Click the Security tab, and then click Add.
Click Object Types, select Computers, and then click OK.
Type UAG1, and then click OK.
Click UAG1, select the Issue and Manage Certificates, Manage CA, and Request Certificates check boxes under Allow, and then click OK.
- Close the Certification Authority console.
With the subordinate CA now in place and configured with the appropriate security settings, you’re ready to reconfigure the DirectAccess settings on UAG1 to support NAP policy enforcement for DirectAccess clients. After you complete this step, UAG1 will be configured as a Network Policy Server (NPS) that provides NAP server functionality, as well as a Health Registration Server (HRA). In addition, the Connection Security Rule on the UAG DirectAccess server that controls access to the intranet tunnel will require DirectAccess clients to present a health certificate (which is delivered to the DirectAccess by the HRA) to successfully authenticate.
- At the UAG1 computer or virtual machine, click Start and then click All Programs. Click Microsoft Forefront UAG and then click Forefront UAG Management.
- In the User Account Control dialog box, click Yes.
- In the Microsoft forefront Unified Access Gateway Management console, click the DirectAccess node in the left pane.
- In the right pane of the console, in the Step 2 DirectAccess Server section, click the Network Access Protection link.
- This starts the Network Access Protection Configuration wizard. On the NAP Enforcement page, put a checkmark in the Use NAP to verify DirectAccess client computers are compliant with network health policies checkbox, and then select the Enforcement mode. Only compliant DirectAccess client can connect option. Click Next.
- On the HRA and NPS page, select the option that says The NPS and HRA roles are installed on this UAG server (UAG configures settings automatically). Put a checkmark in the Use Autoremediation to automatically update non-compliant computers checkbox. In the Clients can link to this URL for troubleshooting compliance issues (optional) text box, enter http://www.contoso.com/troubleshooting.txt. Click Next.
- On the NAP Certification Authority page, click the Add button. In the Add a CA Server dialog box, click the Browse button. In the Select a CA server dialog box, click APP1.corp.contoso.com\corp-APP1-SubCA, and then click OK. In the Add a CA Server dialog box, click OK. Click Finish.
- In the right pane of the console, click Apply Policy.
- On the Forefront UAG DirectAccess Configuration Review page, click Apply Now.
- In the DirectAccess Policy Configuration dialog box, click OK after you see that it says Script run completed with no errors or warnings.
- On the Forefront UAG DirectAccess Configuration Review page, click Close.
- Now open an elevated command prompt. In the Command Prompt window, enter gpupdate /force and press ENTER. Close the Command Prompt window after the command completes successfully.
- In the right pane of the console, click Activate.
- In the Activate Configuration dialog box, click Activate. Click Finish when you see the message that Activation completed successfully.
UAG1 is now set up for NAP enforcement for DirectAccess clients. Let’s now confirm that CLIENT1 received the Group Policy settings required for NAP clients and confirm that CLIENT1 received a health certificate from DC1.
- Connect CLIENT1 to the Corpnet subnet. Wait until the network icon in the notification area of the desktop displays a yellow caution sign.
- Click Start, click All Programs, click Accessories, right-click Command Prompt, and then click Run as administrator. Click Yes at the User Account Control prompt.
- In the command prompt window, run the gpupdate /target:computer command.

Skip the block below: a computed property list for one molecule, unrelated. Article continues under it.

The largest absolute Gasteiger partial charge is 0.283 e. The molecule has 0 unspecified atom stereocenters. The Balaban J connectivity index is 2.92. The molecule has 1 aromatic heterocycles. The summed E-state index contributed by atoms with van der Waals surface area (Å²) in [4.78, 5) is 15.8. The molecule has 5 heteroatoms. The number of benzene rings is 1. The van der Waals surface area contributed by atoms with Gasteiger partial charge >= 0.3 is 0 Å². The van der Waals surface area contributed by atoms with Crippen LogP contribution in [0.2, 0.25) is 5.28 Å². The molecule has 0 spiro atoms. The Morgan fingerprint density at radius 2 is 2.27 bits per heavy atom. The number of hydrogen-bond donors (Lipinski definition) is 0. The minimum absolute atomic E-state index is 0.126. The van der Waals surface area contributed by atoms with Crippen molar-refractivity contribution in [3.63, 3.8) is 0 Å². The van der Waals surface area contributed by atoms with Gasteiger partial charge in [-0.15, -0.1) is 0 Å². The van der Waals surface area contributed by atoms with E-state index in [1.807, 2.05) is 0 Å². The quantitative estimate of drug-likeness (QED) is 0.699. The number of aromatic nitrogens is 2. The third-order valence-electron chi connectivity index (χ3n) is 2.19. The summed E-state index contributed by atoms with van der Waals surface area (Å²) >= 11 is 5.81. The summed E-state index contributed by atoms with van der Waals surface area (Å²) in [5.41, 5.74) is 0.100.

- In the command prompt window, run the netsh nap client show grouppolicy command.
- In Enforcement clients, IPsec Relying Party should be set to Enabled.
- In Trusted server group configuration, URL should be set to https://uag1.contoso.com/domainhra/hcsrvext.dll.
We now need to think about how we’re going to test whether or not NAP is working on the DirectAccess client. By default, the UAG SP1 RC DirectAccess wizard has configured the SHV (System Health Validator) on the NAP server to use the default settings. One of these settings is to require that client have an anti-virus application installed and that it is up to date in order to pass NAP inspection. In this step, you will connect CLIENT1 to a live portion of your network so that it can download and install Microsoft Security Essentials.
- Move CLIENT1 to a live portion of your network and assign CLIENT1 a valid IP address that enables it to access the Internet to download Microsoft Security Essentials.
- Open Internet Explorer and browse to Security Essentials. On the Security Essentials web site, click Download Now.
- Close Internet Explorer after the download is complete.
- Double click on the mssefullinstall-amd64fre-en-us-vista-win7 file that you downloaded.
- In the User Account Control dialog box, click Yes.
- On the Welcome to the Microsoft Security Essentials 1.0 Installation Wizard page, click Next.
- On the Microsoft Security Essentials License Agreement page, click I accept.
- On the ready to install Microsoft Security Essentials page, click Install.
- On the Completing the Microsoft Security Essentials Installation Wizard page, click Finish.
- In the Microsoft Security Essentials window, click the Update button.
- After the update is complete, close the Microsoft Security Essentials window.
Now for the fun part! Let’s see if any of this stuff actually works. Move CLIENT1 to a Homenet subnet and confirm that CLIENT1 can pass NAP evaluation and access resources on the intranet through the intranet tunnel.
- Move CLIENT1 to the Homenet subnet.
- Open an elevated command prompt. In the Command Prompt window, enter napstat and press ENTER. You will see a balloon that says Network Access Protection and You have full network access. Close the Command Prompt window.
- Click Start, enter mmc in the Search box and press ENTER. In the User Account Control dialog box, click Yes.
- In the Console window, click File and click Add/Remove Snap-in.
- In the Add or Remove Snap-ins dialog box, click Certificates and click Add.